Racing techniques

Why don’t F1 drivers use this racing line which is usually faster? | V-Line Guide

The traditional racing line tells you to take the apex and turn as little as possible, but this advanced racing line technique might actually be faster. So why don't F1 drivers use it?

As always, you can find the video's full script below in case you would like to read about certain details.

Why don't F1 Drivers always use the V-Line? (full script)

The traditional school of thought in terms of racing lines usually talks about taking the widest radius possible through a corner and changing your steering input as little as you can as you go around a turn. Whilst that makes complete sense if you're just starting out in racing or sim racing, you see a lot of pro drivers actually take quite a different line - something called a V-Line.

In this video we're going to explain what a V-Line, is why it's usually faster and most importantly why it's usually not adopted in F1 and why taking inspiration in terms of lines from Formula 1 can actually make you slower on track rather than faster.

So as we said initially, the V-Line follows the shape of a V rather than a U like the traditional line. Let's take a look at all phases of the corner to see exactly how these two lines differ. Looking at the entry first of all you can see that the V-Line starts turning in much earlier. As the car then reaches the middle of the corner the line goes deeper into it before the car gets rotated quite quickly at the midpoint of the corner. And exactly that rotation lines the kerb for a straighter exit than the traditional line, thereby completing the V-shaped nature of this racing line.

Now that we understand the fundamental aspects of a V-Line, let's look at some of the benefits. The V-Line has multiple benefits throughout all corner phases. Let's look at the entry first. As you can see here the school line has quite a lot of turning angle early on in the corner this combined with a bit of brake pressure can cause your car to lose grip on entry. The V-Line on the other hand straightens up the entire entry phase. This means we have more grip available for breaking - meaning that we can break later by taking the V-Line.

Secondly, let's take a look at the benefits of a V-Line once we're in the middle of the corner. With the V-Line we have to turn in a bit more but that maximum steering angle is later in the corner meaning you only then need to have your speed reduced to the minimum, again helping with braking later as we said before.

An issue with the traditional line specifically is that you are leaning on the front outside tire quite a lot throughout the corner thereby potentially causing it to overheat. Instead with a V-Line, you are leaning on the front outside tire for a much shorter period of time which helps a lot with that issue. This makes the line especially useful if you're struggling with a car that understeers a lot.

And last but not least, the V-Line also has benefits on the exit. Once you get the mid-corner rotation right the car should already face the corner's exit in almost a perfectly straight line and this straightened exit enables you to go flat out much earlier than with the traditional line as you barely have to turn throughout the exit. In this game, traction makes the V-Lines exit especially powerful if you have a high-powered, rear-wheel drive car.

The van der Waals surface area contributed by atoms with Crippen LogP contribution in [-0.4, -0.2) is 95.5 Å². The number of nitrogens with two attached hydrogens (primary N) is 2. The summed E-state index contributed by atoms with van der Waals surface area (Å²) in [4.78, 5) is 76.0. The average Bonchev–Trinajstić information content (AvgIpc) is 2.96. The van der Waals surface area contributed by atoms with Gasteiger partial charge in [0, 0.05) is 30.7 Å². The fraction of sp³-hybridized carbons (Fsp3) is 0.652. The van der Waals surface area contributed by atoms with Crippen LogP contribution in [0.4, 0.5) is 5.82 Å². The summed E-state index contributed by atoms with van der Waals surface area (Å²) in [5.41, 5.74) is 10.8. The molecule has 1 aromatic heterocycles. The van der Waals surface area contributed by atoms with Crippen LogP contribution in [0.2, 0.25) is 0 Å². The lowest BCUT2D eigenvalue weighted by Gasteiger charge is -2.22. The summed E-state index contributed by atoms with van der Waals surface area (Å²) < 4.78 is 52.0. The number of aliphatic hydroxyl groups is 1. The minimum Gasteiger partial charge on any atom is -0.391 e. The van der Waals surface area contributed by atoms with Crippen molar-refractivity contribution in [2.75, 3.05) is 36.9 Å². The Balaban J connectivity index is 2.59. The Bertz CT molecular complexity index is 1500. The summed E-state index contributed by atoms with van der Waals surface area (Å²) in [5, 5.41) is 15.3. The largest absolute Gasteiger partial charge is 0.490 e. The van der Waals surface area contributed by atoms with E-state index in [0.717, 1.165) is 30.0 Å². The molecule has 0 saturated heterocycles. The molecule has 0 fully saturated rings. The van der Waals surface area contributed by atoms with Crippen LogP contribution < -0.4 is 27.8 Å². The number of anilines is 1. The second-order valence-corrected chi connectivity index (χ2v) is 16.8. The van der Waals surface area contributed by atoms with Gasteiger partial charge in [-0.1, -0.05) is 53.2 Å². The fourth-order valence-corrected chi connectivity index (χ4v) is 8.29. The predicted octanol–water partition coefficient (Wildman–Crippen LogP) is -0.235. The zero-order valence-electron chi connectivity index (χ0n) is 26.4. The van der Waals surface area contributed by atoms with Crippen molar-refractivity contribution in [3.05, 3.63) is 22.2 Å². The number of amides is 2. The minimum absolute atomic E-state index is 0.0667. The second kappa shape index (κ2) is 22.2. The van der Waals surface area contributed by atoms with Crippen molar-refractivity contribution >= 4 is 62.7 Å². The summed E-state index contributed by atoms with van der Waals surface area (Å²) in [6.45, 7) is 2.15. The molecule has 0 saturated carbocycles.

So as shown in our examples, the V-Line has multiple advantages in all phases of the corner - on the entry, through the mid-corner section as well as on the exit. So the question is, why do you see if one driver is usually taking a more traditional line rather than a V-Line that you see other pro drivers such as in GT take?

If you compare certain classic V-Line corners between F1 and GT or road cars you can see that F1 drivers usually take a much wider, almost a traditional line. Why is that? The V-Line has one downside and that is the fact that its tightest point requires more steering input than the traditional line this in turn means that the V-Line has a slower minimum speed throughout a corner. And that's really the aspect to watch out for.

That aspect is usually outweighed by the mentioned benefits that we talked about. However, in Formula 1 every extra bit of minimum speed has one key advantage and that is extra downforce. The faster a high downforce car like an F1 car goes the more grip it has. That effect grows exponentially and is usually only noticed at higher speeds but in F1 even a bit of extra speed in slower corners can make quite a bit of difference.

So rather than taking advantage of dimension V-Line benefits, F1 drivers try to keep their minimum speed as high as possible as this allows them to basically move their car's limit to another level. It has to be noted though that this only works if your car is extremely downforce dependent, even at low speeds.

So the main message here is if you're still taking the traditional line that you kind of learnt as you started out in racing or sim racing, you might want to start looking at taking the V-Line instead although it is a bit trickier to pull off and a bit riskier. If you get it right it's going to save you loads of time especially in lower downforce cars. As we talked about - the higher the downforce level of your car gets the more likely it is that you might actually have to revert to a more traditional line.